1 – Emotional crusher for the Wizards. Down 3-1 after losing the 19-point third quarter lead and dropping Game 4 to the Pacers with the late-game stumbles. Maybe they weren’t as ready for prime time as it seemed after Game 1?


VIDEO: Paul George was the man on the spot all night for the Pacers, who are suddenly in control again in this series

Clippers beat up, but not beaten

By Scott Howard-Cooper, NBA.com


VIDEO: The Clippers storm from 22 down to shock the Thunder in Game 4

LOS ANGELES – His face worn with the exhaustion of recent weeks, the top button of his white dress shirt undone and the burgundy tie splashed with silver and light blue loosened, Doc Rivers dropped into a chair at the front of the room for the post-game press conference.

He let out a big exhale.

“Would you like to make an opening statement or go right to questions?” the Clippers’ coach was asked at the start.

“No, I want a beer,” Rivers said, drawing laughter from the gathered media even if he wasn’t joking.

He was spent. All the Clippers were. It was a physical Game 4 of the Western Conference semifinals, with Blake Griffin playing the final 8:44 with five fouls and being sent in by Rivers with one instruction, to play with the energy of someone with one foul. Chris Paul gave away nine inches and some 55 pounds while defending Kevin Durant and lived to tell. Griffin got a fist to the groin from Oklahoma City’s Serge Ibaka.

The Clippers came back to somehow beat the Thunder 101-99 on Sunday afternoon at Staples Center and tie the series 2-2 because they were scrappy, not because they were flashy. If this was Lob City, it was the working-class section.

Paul on Durant? “That’s called desperate coaching,” Rivers said. The Clippers were anxiously searching, even reaching, for something to administer CPR.

Scoring 38 points in the fourth quarter to win? The defense was the offense. L.A. went small — Darren Collison, Jamal Crawford, Paul, Danny Granger and Griffin most of the final period — and forced turnovers that became fast-break baskets.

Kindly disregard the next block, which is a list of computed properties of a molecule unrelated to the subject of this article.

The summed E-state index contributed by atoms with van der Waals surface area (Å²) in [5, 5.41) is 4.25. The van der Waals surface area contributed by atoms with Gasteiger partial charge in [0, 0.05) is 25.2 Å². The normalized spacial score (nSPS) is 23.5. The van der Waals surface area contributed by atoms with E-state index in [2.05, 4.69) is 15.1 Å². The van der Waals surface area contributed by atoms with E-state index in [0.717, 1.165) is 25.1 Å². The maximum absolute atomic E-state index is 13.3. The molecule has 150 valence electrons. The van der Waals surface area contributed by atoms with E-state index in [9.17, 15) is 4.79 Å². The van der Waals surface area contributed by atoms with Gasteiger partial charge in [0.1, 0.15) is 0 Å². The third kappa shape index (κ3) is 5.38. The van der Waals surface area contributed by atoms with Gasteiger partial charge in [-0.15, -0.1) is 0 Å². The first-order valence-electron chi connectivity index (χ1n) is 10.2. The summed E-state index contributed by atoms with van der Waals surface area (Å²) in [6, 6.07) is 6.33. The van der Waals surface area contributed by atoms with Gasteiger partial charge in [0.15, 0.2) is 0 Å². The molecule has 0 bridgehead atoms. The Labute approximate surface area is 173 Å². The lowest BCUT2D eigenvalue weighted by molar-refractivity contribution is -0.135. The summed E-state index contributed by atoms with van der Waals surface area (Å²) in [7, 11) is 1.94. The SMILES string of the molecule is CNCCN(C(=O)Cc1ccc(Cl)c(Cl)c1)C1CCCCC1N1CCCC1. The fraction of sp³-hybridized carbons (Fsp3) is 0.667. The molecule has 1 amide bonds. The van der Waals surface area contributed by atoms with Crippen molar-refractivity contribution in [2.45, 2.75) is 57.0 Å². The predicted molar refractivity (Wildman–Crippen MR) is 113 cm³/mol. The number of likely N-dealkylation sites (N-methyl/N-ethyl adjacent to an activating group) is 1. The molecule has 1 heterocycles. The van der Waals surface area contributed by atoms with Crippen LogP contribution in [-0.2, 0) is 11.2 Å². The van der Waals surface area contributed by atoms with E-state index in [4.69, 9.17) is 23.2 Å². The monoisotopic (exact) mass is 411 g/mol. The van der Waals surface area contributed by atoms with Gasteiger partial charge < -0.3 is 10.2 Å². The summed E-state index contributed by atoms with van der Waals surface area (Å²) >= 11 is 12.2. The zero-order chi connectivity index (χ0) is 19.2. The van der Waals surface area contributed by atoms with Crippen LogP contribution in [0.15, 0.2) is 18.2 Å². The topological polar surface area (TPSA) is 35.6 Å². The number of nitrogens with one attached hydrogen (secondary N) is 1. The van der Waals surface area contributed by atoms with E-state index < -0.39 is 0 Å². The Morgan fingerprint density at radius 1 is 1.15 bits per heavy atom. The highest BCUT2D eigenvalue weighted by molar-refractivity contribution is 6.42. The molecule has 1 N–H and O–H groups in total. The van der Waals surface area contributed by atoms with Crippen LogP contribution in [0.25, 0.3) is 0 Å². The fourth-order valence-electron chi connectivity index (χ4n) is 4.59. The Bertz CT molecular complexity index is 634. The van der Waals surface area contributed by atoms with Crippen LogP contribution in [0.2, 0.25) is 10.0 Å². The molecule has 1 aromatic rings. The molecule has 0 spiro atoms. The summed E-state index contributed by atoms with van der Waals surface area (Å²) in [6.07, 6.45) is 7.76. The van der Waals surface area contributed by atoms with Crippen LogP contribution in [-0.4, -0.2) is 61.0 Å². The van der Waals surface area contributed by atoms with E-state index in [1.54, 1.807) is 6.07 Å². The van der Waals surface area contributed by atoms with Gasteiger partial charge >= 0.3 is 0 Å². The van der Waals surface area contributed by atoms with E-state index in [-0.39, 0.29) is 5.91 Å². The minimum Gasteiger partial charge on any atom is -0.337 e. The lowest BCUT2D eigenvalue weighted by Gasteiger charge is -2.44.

The new energy in the final period? Rivers hoped that trapping more would generate the turnovers, but he also saw that it energized the Clippers to be more aggressive than they had been most of the game that existed before in an alternate universe, the one where the Thunder owned the arena, were coasting to a second win in a row and about to head home to close out the series Tuesday night.

“I think we just willed this one,” Paul said.

Willed it.

Forged it.

Dug deep for it.

The Clippers season was quickly — and, under the circumstances, easily — slipping away, falling into a 12-point hole with only 4:51 gone and having that turn into 22 points, at 29-7, after 9:01. There was zero atmosphere from the home crowd. A 3-1 deficit against a very good team was looming large. And when L.A. did close within 39-35 about midway through the second quarter, the Thunder seemed to slam the door with another demoralizing surge that restored order with a 15-point lead with eight minutes remaining in the third quarter. The cushion was still 12 heading into the fourth.

Rivers’ lineup to start the most important 12 minutes of the season was Glen Davis, Collison, Granger, Crawford and DeAndre Jordan. Paul replaced Davis after 53 seconds. Griffin went in for Jordan and the closest thing to a last stand, given the long odds of beating the Thunder three times in a row with two of the games in OKC, was set for the final 8:44.

“We really locked in on defense,” Crawford said. “We were down 22 at one point and we kept believing and never gave up. We refused to lose. It was a big-time win. I’m not sure that win happens on the road. Like I said, the crowd was terrific tonight and they played a huge part.”

Paul was on the court for all but 3 minutes 2 seconds. Griffin went 40 minutes, Crawford 34, or about nine more than his playoff average. Rivers was weary and he didn’t walk into a size mismatch or get told by Ibaka to turn his head and cough.

“I just thought we hung in there,” Rivers said. “We searched for combinations. We went completely unconventional. We went ultra-small. We put Danny at the four. His numbers won’t show it, but Danny Granger was huge for us. He kept guys from getting rebounds. I thought his length was a factor. Then obviously Jamal and (Collison) in that small lineup, that won the game for us. I’m not sure we ever used that lineup. But that group won the game for us tonight.”

That settles it then. Beers all around.